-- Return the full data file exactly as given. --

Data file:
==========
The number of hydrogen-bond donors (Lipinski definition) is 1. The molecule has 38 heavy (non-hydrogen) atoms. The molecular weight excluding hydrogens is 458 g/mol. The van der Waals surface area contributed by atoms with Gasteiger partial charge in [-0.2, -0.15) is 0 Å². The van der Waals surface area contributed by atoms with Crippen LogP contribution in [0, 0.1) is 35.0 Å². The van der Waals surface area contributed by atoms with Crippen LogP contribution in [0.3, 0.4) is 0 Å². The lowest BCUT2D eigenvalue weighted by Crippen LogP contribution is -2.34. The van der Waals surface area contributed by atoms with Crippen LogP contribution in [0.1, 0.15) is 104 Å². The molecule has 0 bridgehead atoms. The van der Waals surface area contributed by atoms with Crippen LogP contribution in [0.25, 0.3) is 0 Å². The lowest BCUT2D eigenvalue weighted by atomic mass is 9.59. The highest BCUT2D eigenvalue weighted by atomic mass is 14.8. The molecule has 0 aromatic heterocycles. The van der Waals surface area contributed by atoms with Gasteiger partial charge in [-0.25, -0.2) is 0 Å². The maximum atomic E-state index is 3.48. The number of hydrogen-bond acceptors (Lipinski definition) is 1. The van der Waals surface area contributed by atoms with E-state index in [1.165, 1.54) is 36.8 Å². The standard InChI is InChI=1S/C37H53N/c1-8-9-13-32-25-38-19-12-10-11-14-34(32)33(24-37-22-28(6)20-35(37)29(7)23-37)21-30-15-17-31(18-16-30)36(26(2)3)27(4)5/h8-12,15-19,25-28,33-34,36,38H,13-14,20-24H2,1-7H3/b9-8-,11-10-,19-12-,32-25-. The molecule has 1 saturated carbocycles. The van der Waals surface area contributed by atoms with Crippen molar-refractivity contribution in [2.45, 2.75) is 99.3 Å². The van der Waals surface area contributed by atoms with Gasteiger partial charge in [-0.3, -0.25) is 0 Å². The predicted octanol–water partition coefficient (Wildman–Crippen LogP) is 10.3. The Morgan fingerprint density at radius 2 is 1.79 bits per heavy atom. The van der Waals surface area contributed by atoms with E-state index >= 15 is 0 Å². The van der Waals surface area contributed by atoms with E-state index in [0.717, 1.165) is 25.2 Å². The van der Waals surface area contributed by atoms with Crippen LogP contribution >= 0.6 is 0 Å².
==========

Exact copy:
The number of hydrogen-bond donors (Lipinski definition) is 1. The molecule has 38 heavy (non-hydrogen) atoms. The molecular weight excluding hydrogens is 458 g/mol. The van der Waals surface area contributed by atoms with Gasteiger partial charge in [-0.2, -0.15) is 0 Å². The van der Waals surface area contributed by atoms with Crippen LogP contribution in [0, 0.1) is 35.0 Å². The van der Waals surface area contributed by atoms with Crippen LogP contribution in [0.3, 0.4) is 0 Å². The lowest BCUT2D eigenvalue weighted by Crippen LogP contribution is -2.34. The van der Waals surface area contributed by atoms with Crippen LogP contribution in [0.1, 0.15) is 104 Å². The molecule has 0 bridgehead atoms. The van der Waals surface area contributed by atoms with Crippen LogP contribution in [0.25, 0.3) is 0 Å². The lowest BCUT2D eigenvalue weighted by atomic mass is 9.59. The highest BCUT2D eigenvalue weighted by atomic mass is 14.8. The molecule has 0 aromatic heterocycles. The van der Waals surface area contributed by atoms with Gasteiger partial charge in [-0.25, -0.2) is 0 Å². The maximum atomic E-state index is 3.48. The number of hydrogen-bond acceptors (Lipinski definition) is 1. The van der Waals surface area contributed by atoms with E-state index in [1.165, 1.54) is 36.8 Å². The standard InChI is InChI=1S/C37H53N/c1-8-9-13-32-25-38-19-12-10-11-14-34(32)33(24-37-22-28(6)20-35(37)29(7)23-37)21-30-15-17-31(18-16-30)36(26(2)3)27(4)5/h8-12,15-19,25-28,33-34,36,38H,13-14,20-24H2,1-7H3/b9-8-,11-10-,19-12-,32-25-. The molecule has 1 saturated carbocycles. The van der Waals surface area contributed by atoms with Crippen molar-refractivity contribution in [2.45, 2.75) is 99.3 Å². The van der Waals surface area contributed by atoms with Gasteiger partial charge in [-0.3, -0.25) is 0 Å². The predicted octanol–water partition coefficient (Wildman–Crippen LogP) is 10.3. The Morgan fingerprint density at radius 2 is 1.79 bits per heavy atom. The van der Waals surface area contributed by atoms with E-state index >= 15 is 0 Å². The van der Waals surface area contributed by atoms with E-state index in [0.717, 1.165) is 25.2 Å². The van der Waals surface area contributed by atoms with Crippen LogP contribution >= 0.6 is 0 Å².